Screen capture 1
Screen capture 1

Two thoughts occur to me. One, Mr. Rank probably had no issues with police until he need them. Something echoed ad nauseam by cops and their doe-eyed supporters when arguing with anti-cop people is, “You talk big, but who will be the first ones you call when you’re robbed?” Mr. Rank’s experience tells us that may be futile. It may be better just to call the insurance company and by-pass the cops. His mention of Warren v. District of Columbia is in reference to the findings in that case that police are under no specific legal duty to provide protection to the public. So Det. Taub is correct. If you don’t like the way he does his job, he doesn’t care. He still gets paid with your taxes.

Two, Det. Taub’s comment sounds oddly like a mafia protection racket. If you don’t support his police department, heap praises on him and his confederates, and blindly follow all his commands, you don’t deserve his attention, protection, or services. That, my friends, is a downright scary thing for a cop to say. His idea of policing is nothing more than extortion.

In the second screen-capture, Det. Taub is telling Mr. Rank to not bother the police in the future. He should call Mr. Buehler instead.

screen capture 2
Screen capture 2

Frankly, having Antonio’s camera crew show up would probably be a better solution than the APD showing up only to shoot a few dogs. Taub’s sarcasm is dripping with contempt for the lowly, un-serviced citizens. Citizen’s who frankly have valid complaints. Taub is unfazed and would rather label them miscreants and malcontents than admit the police failed in their duties. I included the second screen-capture because it contains some spur-of-the-moment brilliance, wherein I encapsulate a philosophy that is gaining ground among the un-serviced citizenry.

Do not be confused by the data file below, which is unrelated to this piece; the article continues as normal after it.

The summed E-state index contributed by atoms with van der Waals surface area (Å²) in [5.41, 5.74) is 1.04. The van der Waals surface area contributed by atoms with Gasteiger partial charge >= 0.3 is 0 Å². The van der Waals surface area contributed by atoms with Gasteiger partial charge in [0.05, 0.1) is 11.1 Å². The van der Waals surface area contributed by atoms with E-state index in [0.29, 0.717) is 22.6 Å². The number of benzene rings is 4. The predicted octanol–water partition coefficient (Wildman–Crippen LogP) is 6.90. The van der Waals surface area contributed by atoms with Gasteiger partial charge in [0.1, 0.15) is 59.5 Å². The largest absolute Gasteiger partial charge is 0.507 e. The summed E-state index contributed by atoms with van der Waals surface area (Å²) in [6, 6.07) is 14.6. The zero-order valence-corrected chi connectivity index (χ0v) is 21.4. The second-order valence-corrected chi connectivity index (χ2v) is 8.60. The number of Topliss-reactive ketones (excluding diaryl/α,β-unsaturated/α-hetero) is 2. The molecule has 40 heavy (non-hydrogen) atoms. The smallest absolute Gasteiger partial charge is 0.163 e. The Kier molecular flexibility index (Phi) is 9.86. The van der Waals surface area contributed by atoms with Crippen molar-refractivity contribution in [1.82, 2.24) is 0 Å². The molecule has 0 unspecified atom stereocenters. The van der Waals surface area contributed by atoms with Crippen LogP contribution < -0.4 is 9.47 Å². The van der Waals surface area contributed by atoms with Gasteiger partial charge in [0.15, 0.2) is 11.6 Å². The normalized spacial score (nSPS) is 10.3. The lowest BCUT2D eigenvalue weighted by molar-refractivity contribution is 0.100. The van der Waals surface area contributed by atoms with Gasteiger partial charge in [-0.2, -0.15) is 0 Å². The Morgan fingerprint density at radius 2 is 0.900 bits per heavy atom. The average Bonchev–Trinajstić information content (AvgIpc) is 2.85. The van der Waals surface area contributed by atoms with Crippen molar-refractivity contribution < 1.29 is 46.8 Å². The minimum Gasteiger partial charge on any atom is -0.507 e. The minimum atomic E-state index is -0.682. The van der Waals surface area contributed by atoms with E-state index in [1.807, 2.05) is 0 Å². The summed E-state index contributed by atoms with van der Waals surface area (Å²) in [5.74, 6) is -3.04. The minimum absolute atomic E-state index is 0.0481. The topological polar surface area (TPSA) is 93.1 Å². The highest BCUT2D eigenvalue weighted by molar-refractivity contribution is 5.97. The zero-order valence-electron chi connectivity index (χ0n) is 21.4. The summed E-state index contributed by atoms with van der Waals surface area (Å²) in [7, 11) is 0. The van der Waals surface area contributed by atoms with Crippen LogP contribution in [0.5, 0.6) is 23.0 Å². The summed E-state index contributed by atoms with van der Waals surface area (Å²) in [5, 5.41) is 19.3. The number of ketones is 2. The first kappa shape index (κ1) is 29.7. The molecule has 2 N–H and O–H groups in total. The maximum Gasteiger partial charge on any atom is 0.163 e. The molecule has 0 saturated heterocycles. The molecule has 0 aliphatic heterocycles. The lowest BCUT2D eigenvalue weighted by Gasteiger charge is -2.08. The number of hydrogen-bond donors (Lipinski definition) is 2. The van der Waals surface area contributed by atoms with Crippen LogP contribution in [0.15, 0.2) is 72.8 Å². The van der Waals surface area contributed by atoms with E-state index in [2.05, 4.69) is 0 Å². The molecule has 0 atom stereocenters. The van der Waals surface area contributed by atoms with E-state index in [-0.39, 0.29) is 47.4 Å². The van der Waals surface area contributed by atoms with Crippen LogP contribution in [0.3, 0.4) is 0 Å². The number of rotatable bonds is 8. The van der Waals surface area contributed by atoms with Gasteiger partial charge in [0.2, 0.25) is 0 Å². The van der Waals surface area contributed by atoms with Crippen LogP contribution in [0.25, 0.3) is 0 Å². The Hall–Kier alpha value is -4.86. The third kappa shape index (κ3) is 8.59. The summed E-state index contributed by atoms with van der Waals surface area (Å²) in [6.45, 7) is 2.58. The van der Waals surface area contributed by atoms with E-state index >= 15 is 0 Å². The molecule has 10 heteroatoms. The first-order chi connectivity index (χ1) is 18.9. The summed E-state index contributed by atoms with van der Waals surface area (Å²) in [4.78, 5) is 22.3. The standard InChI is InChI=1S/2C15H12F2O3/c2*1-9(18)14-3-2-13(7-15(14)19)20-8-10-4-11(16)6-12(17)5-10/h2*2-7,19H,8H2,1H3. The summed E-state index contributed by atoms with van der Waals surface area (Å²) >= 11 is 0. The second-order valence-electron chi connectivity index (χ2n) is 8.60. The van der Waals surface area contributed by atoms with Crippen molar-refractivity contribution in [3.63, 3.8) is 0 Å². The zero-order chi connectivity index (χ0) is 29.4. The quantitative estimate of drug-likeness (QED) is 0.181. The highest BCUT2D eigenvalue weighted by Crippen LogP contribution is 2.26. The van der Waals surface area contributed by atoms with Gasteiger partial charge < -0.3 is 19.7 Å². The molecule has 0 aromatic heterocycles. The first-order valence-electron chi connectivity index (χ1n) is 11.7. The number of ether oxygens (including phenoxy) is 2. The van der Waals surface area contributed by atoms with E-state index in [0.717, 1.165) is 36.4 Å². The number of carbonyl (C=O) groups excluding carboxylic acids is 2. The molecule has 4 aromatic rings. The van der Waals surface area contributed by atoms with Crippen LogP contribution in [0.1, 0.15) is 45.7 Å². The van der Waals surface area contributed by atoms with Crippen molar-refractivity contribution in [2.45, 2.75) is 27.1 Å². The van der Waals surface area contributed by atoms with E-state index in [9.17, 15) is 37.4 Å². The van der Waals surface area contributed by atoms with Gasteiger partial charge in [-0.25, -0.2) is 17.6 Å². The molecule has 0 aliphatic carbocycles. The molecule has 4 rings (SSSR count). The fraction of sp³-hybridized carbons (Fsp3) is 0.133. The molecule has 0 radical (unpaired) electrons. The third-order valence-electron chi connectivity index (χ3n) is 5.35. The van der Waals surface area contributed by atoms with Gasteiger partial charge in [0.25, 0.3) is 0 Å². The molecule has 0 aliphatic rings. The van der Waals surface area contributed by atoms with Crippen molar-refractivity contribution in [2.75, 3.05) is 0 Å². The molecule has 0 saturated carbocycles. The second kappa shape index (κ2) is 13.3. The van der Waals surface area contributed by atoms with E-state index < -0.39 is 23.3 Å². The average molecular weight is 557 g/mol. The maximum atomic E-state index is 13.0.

If I'm being robbed or assaulted, I have a gun.
If I'm burglarized, I have video of my belongs to prove to my insurance company what was stolen.
If my neighbors are loud, I go talk to them politely.
If there's a stray running the neighborhood, I catch it and care for it until I find the owner.

I have no reason to call a cop. Nope. No use for cops at all. If cops were paid on an "as used" basis, I'd save a ton on taxes.

The only time I’ve needed a cop is when I was told I had to have one. Insurance companies usually don’t pay auto accident claims without a police report. I would have preferred to just take the other drivers information, snap some pictures of the scene and damages, and filed the claim, but they had to have some official-looking form, filled out in ballpoint pen, complete with misspellings and grammatical errors, written by a high school graduate who got solid Cs in English.

Det. Taub’s attitude is not unique. He simply chose to leave his comfort zone and let the disenfranchised public get the best of him. I’m sure when he returned to the safety of his comrades’ echo chamber, he got plenty of support for soiling himself among the masses. I’ll remind Det. Taub, police in general, and anyone who cares to listen, of the lesson I learned long ago. If everywhere you go, you are treated with contempt and disrespect, it’s not everyone else who has the problem. It’s you. This is true for anyone in uniform or out. Respect isn’t given to the badge. It’s given to the person, badge or not, based on their actions. Simply repeating a lie doesn’t make it a truth. Repeating a lie to yourself is just mental illness.

Keep chasing the odd, little happy.

Lest you think I’m complaining for the sake of complaining, I do have a few ideas that would provide solutions to the growing problem of policing in America. I invite you to read those ideas here and leave feedback.


Fire The Police?


Does your city need to save millions in tax expenditure? Here is one simple, cost-saving solution: fire the police.

It sounds radical, because it is. I’m not advocating the complete removal of the police in your community. I am suggesting that huge amounts of money could be saved by removing what most people think of when they think of “the police,” the patrol cop. This is not an “I hate cops” rant. I’ve never been arrested and never gotten more than a minor traffic ticket in 35 years of driving. This is a logical, economic-driven solution. It’s about saving tax dollars without increasing crime.